IBM Cloud Identity competes in the IDaaS market. This has become one of the fastest-growing markets of IAM (Identity and Access Management), characterized by cloud-based delivery of traditional IAM services. The market, driven largely by web-centric use-cases in its early days, has matured to offer fully-fledged delivery of IAM capabilities, irrespective of application delivery models.
The IDaaS market has registered significant growth over the last few years primarily driven by the need of organizations to:
- Achieve a better time-to-value proposition with on-premises IAM deployments
- Extend IAM capabilities to meet the security requirements of a growing SaaS portfolio
- Reduce internal IAM costs and efforts to keep up with the market trends
- Limit internal IAM failures in project delivery and ongoing operations
Another driver for IDaaS adoption is stringent data governance laws such as GDPR (General Data Protection Regulation) which punish organizations financially for loss of consumer data – a fine up to 4% of a company’s global turnover. With more data and applications in the cloud, the potential for data loss is increased if organizations rely on traditional IAM solutions only.
Organizations are also increasingly creating Hybrid IT environments, a mixture of private/public cloud and in-house resources for more agile and faster ways of working. For example, individuals and groups have greater freedom to choose their own software applications and access to cloud services as they need (which can include downloading unsanctioned applications if not policed). This poses a risk of data loss through negligence or criminal attack. To reduce this risk, the organization needs to ensure IAM controls remain robust and updated regularly.
The responsibility for security hybrid IT environments is often shared between the customer and the cloud service provider. Where an organization has a hybrid IT environment with IT services from multiple cloud vendors as well as on premises, security ownership obligations can become complex – especially so when GDPR puts the responsibility for data security on the data controller.
Most cloud service providers do implement strong security controls and consequently many security breaches originate from failures by the customer. Many involve a failure to properly set or protect access controls or credentials. Since cloud services are inherently open to the internet, incorrect or missing access controls and poorly protected credentials are a major risk. Managing these risks effectively is essential.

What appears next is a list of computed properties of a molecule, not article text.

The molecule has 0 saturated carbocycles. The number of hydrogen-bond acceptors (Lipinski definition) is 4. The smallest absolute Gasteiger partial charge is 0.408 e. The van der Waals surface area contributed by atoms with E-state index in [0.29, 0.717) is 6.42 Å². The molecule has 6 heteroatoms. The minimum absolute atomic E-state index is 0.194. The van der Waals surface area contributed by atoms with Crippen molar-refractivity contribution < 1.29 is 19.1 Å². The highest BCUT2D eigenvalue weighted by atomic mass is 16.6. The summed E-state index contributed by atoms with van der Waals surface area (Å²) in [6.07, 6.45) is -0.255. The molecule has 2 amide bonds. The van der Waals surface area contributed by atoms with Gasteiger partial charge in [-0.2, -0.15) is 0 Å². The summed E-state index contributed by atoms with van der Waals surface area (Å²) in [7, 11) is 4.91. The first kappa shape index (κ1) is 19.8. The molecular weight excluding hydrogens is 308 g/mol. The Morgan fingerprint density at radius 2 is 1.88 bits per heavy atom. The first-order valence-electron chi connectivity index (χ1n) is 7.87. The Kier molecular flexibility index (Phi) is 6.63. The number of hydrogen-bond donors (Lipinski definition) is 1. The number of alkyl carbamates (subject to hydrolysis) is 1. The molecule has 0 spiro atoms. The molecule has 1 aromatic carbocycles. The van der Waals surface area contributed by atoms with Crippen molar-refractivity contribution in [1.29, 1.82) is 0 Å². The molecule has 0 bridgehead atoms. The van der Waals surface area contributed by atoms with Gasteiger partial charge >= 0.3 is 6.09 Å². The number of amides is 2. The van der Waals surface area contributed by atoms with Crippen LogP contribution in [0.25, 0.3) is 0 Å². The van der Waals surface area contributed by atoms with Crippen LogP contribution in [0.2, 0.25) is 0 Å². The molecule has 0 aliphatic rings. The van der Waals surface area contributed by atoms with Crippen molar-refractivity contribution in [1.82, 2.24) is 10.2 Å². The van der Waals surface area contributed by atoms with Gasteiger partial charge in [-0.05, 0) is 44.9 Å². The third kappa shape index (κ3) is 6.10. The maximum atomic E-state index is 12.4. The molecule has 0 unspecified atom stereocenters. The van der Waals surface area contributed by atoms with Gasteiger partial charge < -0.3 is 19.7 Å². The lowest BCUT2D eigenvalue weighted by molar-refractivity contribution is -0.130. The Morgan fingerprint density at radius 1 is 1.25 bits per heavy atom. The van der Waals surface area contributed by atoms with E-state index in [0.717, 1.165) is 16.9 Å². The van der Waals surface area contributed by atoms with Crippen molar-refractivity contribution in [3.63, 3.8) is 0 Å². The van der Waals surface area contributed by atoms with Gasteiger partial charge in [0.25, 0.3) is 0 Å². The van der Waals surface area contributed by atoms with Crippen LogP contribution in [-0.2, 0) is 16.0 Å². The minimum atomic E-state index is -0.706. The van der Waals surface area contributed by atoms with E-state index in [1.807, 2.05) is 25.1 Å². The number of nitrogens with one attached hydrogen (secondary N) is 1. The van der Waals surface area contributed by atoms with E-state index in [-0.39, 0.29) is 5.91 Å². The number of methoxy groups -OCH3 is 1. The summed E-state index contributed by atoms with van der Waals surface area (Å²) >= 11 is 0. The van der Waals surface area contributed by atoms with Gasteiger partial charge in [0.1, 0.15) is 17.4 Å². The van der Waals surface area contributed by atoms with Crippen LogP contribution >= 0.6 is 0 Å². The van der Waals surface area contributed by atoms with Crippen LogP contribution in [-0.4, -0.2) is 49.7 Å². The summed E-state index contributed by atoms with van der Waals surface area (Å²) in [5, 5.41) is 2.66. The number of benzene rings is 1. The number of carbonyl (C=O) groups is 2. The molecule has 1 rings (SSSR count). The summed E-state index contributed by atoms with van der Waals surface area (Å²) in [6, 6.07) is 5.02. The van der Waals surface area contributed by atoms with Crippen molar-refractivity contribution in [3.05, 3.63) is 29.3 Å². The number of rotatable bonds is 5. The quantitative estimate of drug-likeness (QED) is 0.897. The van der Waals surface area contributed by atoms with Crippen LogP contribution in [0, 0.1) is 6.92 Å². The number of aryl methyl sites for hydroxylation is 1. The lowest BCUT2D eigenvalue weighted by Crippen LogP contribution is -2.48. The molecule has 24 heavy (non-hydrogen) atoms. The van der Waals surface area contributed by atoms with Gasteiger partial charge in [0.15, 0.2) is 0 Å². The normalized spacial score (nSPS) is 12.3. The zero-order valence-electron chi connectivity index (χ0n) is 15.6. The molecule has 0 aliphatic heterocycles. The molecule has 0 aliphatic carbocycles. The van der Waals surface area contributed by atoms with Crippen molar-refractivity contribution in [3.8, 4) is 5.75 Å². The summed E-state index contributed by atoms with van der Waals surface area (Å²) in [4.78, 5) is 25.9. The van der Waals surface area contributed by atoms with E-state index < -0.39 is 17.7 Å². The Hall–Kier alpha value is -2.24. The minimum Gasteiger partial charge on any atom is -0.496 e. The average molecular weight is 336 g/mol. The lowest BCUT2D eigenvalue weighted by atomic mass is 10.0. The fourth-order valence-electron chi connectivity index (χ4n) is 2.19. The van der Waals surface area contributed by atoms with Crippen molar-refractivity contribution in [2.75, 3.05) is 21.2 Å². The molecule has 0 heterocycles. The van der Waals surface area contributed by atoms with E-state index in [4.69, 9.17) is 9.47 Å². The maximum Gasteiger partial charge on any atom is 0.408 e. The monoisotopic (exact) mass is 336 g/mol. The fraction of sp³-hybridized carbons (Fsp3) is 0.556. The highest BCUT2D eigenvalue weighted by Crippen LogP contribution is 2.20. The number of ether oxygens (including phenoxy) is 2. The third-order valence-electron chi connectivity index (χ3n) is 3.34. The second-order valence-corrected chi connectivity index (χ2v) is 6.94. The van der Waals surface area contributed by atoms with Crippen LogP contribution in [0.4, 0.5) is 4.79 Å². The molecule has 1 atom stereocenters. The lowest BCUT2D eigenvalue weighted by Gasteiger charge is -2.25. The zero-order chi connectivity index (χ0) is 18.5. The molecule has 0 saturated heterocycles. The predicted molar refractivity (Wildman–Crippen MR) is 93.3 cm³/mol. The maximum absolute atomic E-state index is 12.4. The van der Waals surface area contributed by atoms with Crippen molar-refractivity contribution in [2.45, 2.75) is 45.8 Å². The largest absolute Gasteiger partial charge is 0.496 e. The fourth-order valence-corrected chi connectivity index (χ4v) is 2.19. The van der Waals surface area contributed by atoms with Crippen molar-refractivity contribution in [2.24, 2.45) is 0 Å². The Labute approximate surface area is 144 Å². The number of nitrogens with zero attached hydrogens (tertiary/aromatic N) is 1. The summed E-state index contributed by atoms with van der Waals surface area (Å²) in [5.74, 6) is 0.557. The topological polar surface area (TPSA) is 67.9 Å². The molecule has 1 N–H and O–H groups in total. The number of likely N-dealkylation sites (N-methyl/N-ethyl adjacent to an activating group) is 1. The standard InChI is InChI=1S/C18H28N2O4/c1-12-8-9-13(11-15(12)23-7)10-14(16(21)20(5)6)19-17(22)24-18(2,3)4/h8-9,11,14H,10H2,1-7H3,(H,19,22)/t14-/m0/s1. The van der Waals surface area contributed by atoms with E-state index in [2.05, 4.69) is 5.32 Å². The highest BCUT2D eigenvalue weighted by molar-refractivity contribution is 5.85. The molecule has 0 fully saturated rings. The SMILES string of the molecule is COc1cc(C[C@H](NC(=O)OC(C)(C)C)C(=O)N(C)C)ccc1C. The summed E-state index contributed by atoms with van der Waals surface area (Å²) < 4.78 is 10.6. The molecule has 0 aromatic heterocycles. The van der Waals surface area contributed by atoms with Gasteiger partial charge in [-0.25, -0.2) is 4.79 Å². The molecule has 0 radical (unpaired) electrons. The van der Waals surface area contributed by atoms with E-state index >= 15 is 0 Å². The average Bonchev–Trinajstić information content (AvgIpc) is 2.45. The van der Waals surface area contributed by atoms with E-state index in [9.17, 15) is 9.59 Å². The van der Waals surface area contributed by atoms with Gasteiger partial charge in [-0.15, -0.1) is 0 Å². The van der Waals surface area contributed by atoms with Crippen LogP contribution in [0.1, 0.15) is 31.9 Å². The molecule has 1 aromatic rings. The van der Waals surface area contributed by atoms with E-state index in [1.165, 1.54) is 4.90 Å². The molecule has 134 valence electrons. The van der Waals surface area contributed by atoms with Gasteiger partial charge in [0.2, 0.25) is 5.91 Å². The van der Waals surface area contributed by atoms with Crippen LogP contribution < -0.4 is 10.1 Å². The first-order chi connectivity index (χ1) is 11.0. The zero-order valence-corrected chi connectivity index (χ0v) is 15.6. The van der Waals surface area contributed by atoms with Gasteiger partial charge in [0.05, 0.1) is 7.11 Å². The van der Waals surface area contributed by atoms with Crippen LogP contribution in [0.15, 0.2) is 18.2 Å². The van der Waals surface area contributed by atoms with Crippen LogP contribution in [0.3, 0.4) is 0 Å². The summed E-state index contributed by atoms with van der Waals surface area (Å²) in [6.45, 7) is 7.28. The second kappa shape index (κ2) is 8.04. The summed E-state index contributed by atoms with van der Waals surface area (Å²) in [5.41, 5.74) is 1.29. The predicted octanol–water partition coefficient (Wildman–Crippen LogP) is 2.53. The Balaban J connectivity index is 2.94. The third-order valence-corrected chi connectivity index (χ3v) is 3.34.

When IT was delivered on premises alone, IAM could be centralized and controlled in one place. This supported standard workflows for on-boarding and employees as well as job changes and for the auditing and governance of activities and access rights.
However, the tools providing these capabilities for on premises IT services do not usually cover the cloud. Employees can decide to use cloud services without any controls - creating the problems of unsanctioned access. Cloud Access Security Brokers (CASB) provide a partial solution to this but are not enough. To manage access to sanctioned cloud services the organization must set controls within each service and how this is done should be integrated with the existing on premises processes, workflows and tools.
Supporting hybrid IT environments is among the main challenges for IDaaS, across all areas. Connecting back to legacy web applications is more challenging than with most on-premises solutions, and Identity Provisioning as well. This needs to be kept in mind and carefully considered when choosing an an IDaaS solution.
As well as being compatible with complex operating environments, IDaaS must be accessible to regular employees and not just IT security professionals. When basic daily operational identity and access management tools can be safely set by line managers – in effect at the front end of the enterprise IAM funnel - it frees up expensive IT security personnel to maintain and improve the core IAM technologies and policies.
Access to single applications is just a small part of the complex data interactions that comprise the modern workplace. New workflow operations mean that users may touch many applications briefly but on a regular basis, or just once in a project lifecycle. The digitalization of manufacturing processes is putting swathes of employees in touch with software applications they once may not have needed. User workflow cycles are now more complex, often short and harder to track.
All the more reason to make IAM esay to use and reconfigure to new business demands. The right IDaaS tool configured and deployed correctly to run the widest number of enterprise applications, on premises or cloud, can make a significant difference to workplace productivity. It is within this environment that IBM Cloud Identity now competes.